Magazine article The Spectator

They Have Ways of Making You Shut Up

Magazine article The Spectator

They Have Ways of Making You Shut Up

Article excerpt

Brussels

Tony Blair's referendum announcement has understandably crowded other European stories off the news pages. But, now that we know we shall have the chance to vote, it is worth standing back and considering how the EU actually works. Before handing over any new powers, let us look at what Brussels is doing with the powers it already has.

Contemplate, then, the case of Hans-Martin Tillack. Mr Tillack is a respected German reporter who has written extensively about the Eurostat scandal. This convoluted affair really deserves a column to itself but, briefly, it involves allegations that millions of euros have been diverted from the budget by Commission officials. More recently, Mr Tillack had started to investigate the broader failure of EU authorities to act on tip-offs. It was this that triggered the reaction. Last month police swooped on his flat. He was questioned for ten hours without a lawyer, while his laptop, files and address book were confiscated. Even his private bank statements were ransacked.

The raid was ordered by Olaf, the EU's anti-corruption unit. Needless to say, no such treatment has been meted out to the alleged fraudsters. In the looking-glass world of Brussels, it is those exposing sleaze, rather than those engaging in it, who find themselves in police custody. Mr Tillack was implausibly accused of having procured some of his papers by bribery. No formal charges have been brought, and he is now planning to sue. In the meantime, though, the notes he had built up over five years of meticulous work have been seized and his sources put at risk.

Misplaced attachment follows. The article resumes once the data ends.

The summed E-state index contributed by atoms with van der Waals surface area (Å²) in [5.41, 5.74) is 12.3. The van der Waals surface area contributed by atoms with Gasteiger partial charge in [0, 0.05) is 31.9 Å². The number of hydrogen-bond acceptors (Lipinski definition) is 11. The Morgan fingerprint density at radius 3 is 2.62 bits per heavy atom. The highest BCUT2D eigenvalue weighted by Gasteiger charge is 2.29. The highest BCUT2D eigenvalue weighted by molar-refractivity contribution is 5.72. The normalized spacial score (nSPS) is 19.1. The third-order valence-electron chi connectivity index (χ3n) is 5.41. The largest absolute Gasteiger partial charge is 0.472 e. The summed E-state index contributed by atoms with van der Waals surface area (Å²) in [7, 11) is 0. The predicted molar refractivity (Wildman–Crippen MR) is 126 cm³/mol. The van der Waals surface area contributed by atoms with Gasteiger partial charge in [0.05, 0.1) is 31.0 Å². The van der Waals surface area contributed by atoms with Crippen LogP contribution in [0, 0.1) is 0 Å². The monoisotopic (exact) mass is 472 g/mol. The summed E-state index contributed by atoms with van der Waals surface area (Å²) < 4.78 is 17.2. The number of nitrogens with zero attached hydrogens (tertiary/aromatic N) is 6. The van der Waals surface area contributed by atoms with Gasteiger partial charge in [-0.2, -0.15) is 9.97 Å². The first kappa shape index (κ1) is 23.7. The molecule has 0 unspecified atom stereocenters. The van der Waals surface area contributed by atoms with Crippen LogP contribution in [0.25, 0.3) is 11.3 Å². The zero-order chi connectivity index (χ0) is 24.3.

The lack of interest in this incident is bewildering. Journalists, after all, are usually exercised by the mistreatment of other journalists. When similar things happen in Zimbabwe, they are the subject of stern editorials. Yet here is the EU intimidating its critics with all the crudeness of a tinpot dictatorship. A message is being semaphored to the Brussels press corps: stick to copying out the Commission's press releases and you'll be looked after; make a nuisance of yourself and you'll regret it. As the EU correspondent of a British newspaper told me mopily last week, 'If they can do this to a German Europhile and get away with it, people like me might as well pack up and go home.'

Once again the EU has shown itself to be unable to accept criticism, even when it comes from broadly pro-European quarters. Like the recent whistleblowers Paul van Buitenen and Marta Andreasen, Mr Tillack has been careful to confine his critique to the issue of financial impropriety. 'I believe that the EU must be closer to the citizen,' says Mr Tillack with ponderous Teutonic wit, 'but when the police dragged me out of my apartment, I felt that it was getting too close to this citizen!' Yet, as he has now discovered, even Europhiles can become enemies of the state. To the EU apparat, someone like Mr Tillack is what Lenin would have called Objectively counter-revolutionary': he may not be acting from malice, but he must be squashed all the same.

At a meeting in the European Parliament shortly after his release, Mr Tillack was heckled by angry MEPs who told him not to give any more ammunition to the anti-Europeans. Ah yes, the anti-Europeans: a useful phrase to cover anyone with the slightest qualms about how the EU operates. Someone says that there is too much waste in the structural funds? Well he would, wouldn't he: he's a bigot. A newspaper is calling for the CAP to be scrapped? …

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